Fighting the Loneliness Epidemic
Family, friends, and meaningful work help us build connections that make us feel like we’re part of something. But when we lose that feeling, long-term or permanent loneliness can be the result.
Though we have more and more ways of communicating, statistics show that 65% of people surveyed say they’ve been significantly lonely. The issue is more serious in women and as you get older: Women are more likely to outlive a spouse and need more social connection than men generally.
Dr. Jeremy Noble, Faculty, Center for Primary Care, Harvard Medical School, and President and Founder, Foundation for Art & Healing (http://www.artandhealing.org/), says loneliness is a public health problem and is getting worse.
“On the mental health side, loneliness and isolation increase the risk for depression, substance abuse and suicide,” says Noble. “In addition to mental health, loneliness appears to significantly impair physical health, with lonely people having an increased risk of death from heart disease, stroke and cancer.” Lonely people’s risk of death is about the same as the increased risk by being a smoker.
None of us plan to be lonely, but certain life shifts can be problematic. If you are a caregiver, your focus on another person can lead to isolation. Losing a job or changing careers can be tricky, as well as when kids leave home. With these changes, relationships grow and fade. Loneliness can strike after having a full cohort of friends and family, perhaps when you move to a new area. Any time old patterns of connection stop working, they have to be replaced.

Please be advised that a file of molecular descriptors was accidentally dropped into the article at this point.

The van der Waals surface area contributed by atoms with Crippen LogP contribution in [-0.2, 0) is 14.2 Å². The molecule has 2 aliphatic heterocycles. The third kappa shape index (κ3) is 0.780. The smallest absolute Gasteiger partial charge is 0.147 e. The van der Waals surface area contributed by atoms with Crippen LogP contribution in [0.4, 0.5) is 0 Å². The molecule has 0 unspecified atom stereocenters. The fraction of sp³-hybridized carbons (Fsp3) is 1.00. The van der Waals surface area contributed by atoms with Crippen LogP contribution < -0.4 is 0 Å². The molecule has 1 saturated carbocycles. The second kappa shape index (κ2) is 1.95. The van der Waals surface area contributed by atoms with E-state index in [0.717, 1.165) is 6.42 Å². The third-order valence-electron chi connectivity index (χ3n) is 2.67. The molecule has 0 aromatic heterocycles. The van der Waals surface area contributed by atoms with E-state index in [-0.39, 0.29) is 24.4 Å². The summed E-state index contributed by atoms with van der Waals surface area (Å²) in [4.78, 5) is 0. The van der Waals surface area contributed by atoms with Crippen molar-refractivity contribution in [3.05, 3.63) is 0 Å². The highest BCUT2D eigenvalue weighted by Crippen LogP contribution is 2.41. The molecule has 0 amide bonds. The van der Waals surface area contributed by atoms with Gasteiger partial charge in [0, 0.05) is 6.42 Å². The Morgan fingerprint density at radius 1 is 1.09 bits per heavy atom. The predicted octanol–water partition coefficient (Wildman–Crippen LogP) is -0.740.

To engage with the issue, the Foundation has launched The UnLoneliness Project, an outreach effort aimed at eliminating loneliness through expression in the creative arts in vulnerable groups of people such as senior citizens.
As part of the project a recent film festival focused on the stories of groups most at risk of loneliness: young adults, veterans, older adults and caregivers and employees in the workplace.
The project also aims, according to its mission statement, to conduct more research on how to reduce “the burden of loneliness for millions of Americans.”
Noble notes what brain science has found about fixing your sense of isolation. “Our research has shown that simple creative arts expression can often be a path to finding a way to make and share a personal story, embodied in a drawing, a poem or a song. By sharing that “story” with others, you become less alone, and the good news is that they do too!”
For more about The UnLoneliness Project, click here.